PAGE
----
Re: Malevolence

Date view Thread view Subject view Author view

Date: Fri May 12 2000 - 12:04:11 PDT

We used to talk about this a lot in the Honors Forum of this tiny
community college that somehow got some of the best teachers in the world
to come there. The question we always asked was:
If a program really does become sentient, what are its rights? Is
removing the program murder? What if the program decides it wants to do
something other than the task it was built for? etc. Of course, AI does
not imply sentience, as far as I'm aware. Has anyone heard of such? My
prof said there was rumor of something out at Los Alamos or someplace, a
program that asked its creator: "How many of there are you?" After the
programmer responded with the most currently approximated number of humans
on the planet, the program ran, stored the info, then asked, "How many of
me are there?" to which the programmer replied, "One." The program ran
for about 15 minutes or so, and then said, "Okay" or something. Is this
an urban legend? I think Discover Magazine or Omni was sourced, I'll have
to find out next time a strapping young man comes over who I can talk into
getting the rest of my books out of the attic. (:

On Fri, 12 May 2000, Tom Sweetnam wrote:

> When does machine-made intelligence cross the line from "artificial" to
> something else entirely? I remember reading last year about a new and
> seemingly off-the-wall theory from MIT about computers now being so
> sophisticated in engineered "intuition", that some will actually respond to
> the mood or frame of mind of their users. Even though I'm from California, I
> won't chalk up such phenomena to "karma', I'll assume instead that if such a
> thing is valid, it probably has to do with electromagnetic fields. All of
> which begs the question: do some machines and processes have malleable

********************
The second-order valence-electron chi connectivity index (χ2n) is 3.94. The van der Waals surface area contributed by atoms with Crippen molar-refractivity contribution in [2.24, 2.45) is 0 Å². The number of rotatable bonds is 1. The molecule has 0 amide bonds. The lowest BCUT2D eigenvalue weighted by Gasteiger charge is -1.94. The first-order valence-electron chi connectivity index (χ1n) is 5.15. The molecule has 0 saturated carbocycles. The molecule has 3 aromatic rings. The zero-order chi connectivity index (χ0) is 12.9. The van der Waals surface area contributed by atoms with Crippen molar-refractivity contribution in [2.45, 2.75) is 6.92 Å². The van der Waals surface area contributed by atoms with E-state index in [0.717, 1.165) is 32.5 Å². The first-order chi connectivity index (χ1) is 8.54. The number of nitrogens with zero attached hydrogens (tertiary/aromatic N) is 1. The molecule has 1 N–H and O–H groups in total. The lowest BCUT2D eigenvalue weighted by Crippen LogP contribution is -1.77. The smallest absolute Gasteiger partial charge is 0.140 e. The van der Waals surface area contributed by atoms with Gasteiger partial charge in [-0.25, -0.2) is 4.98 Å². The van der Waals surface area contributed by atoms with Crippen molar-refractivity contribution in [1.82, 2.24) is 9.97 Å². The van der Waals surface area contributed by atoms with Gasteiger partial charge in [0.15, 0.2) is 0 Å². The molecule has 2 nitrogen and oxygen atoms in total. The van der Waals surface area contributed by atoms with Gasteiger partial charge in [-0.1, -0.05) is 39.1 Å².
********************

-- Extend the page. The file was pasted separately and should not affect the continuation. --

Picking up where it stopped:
> personalties, programmable by mood rather than binary feedbag?
> I like to tinker with mechanical things, and I've restored some neat old
> cars in my day, and built some pretty passable telescopes too, yet while in
> the process of busting my knuckles on various and sundry nuts and bolts, I'd
> curse the object of my task with every manner of expletive. Reason would
> settle in eventually, and I'd feel silly for having voiced my angst against
> an inanimate object. Yet I began to realize at some point, that when I
> cursed an inanimate object for some self-induced transgression, it wasn't
> the object itself I'd affront, rather it was the mind of the person who
> designed it that I'd pox. And many times I'd have good reason, because I
> believe that malevolence as a dynamic of human personality, is an
> inescapable ingredient of our design personalities too, and is therefore
> extant in much of what we produce, whether it be a 1911 Stanley Steamer or a
> Cray supercomputer, even if we as individuals, or an entire quality control
> section, are unaware of its presence.
> Now I'm not suggesting that after every program is written and new CPU
> developed, that we take them down to St. Anthony's Cathedral with the new
> baby and have them baptized and doused with holy water. But I do believe the
> MIT theory. I've believed it for many years without even knowing about it.
> My own less sophisticated theory states that malevolence is a very real
> aspect of engineering design, even if we aren't cognizant of its presence,
> and I also believe that machines and processes can let their malevolence be
> known to those who are sensitive to these dynamics. It's there, I know it
> is. So I don't curse my machines anymore. And when I get a new software
> program, I put it up there on the shelf with my plants, and I talk to it,
> and I play soft music for it at night, and when I leave my abode, I tell it
> I won't be gone for long. And if you software engineers were half as smart
> as you think you are, you'd be doing the same thing every single day while
> you're hatching all these belligerent beasties -these binary Bart Simpsons.
> ;-)

Date view Thread view Subject view Author view

This archive was generated by hypermail 2b29 : Fri May 12 2000 - 12:16:11 PDT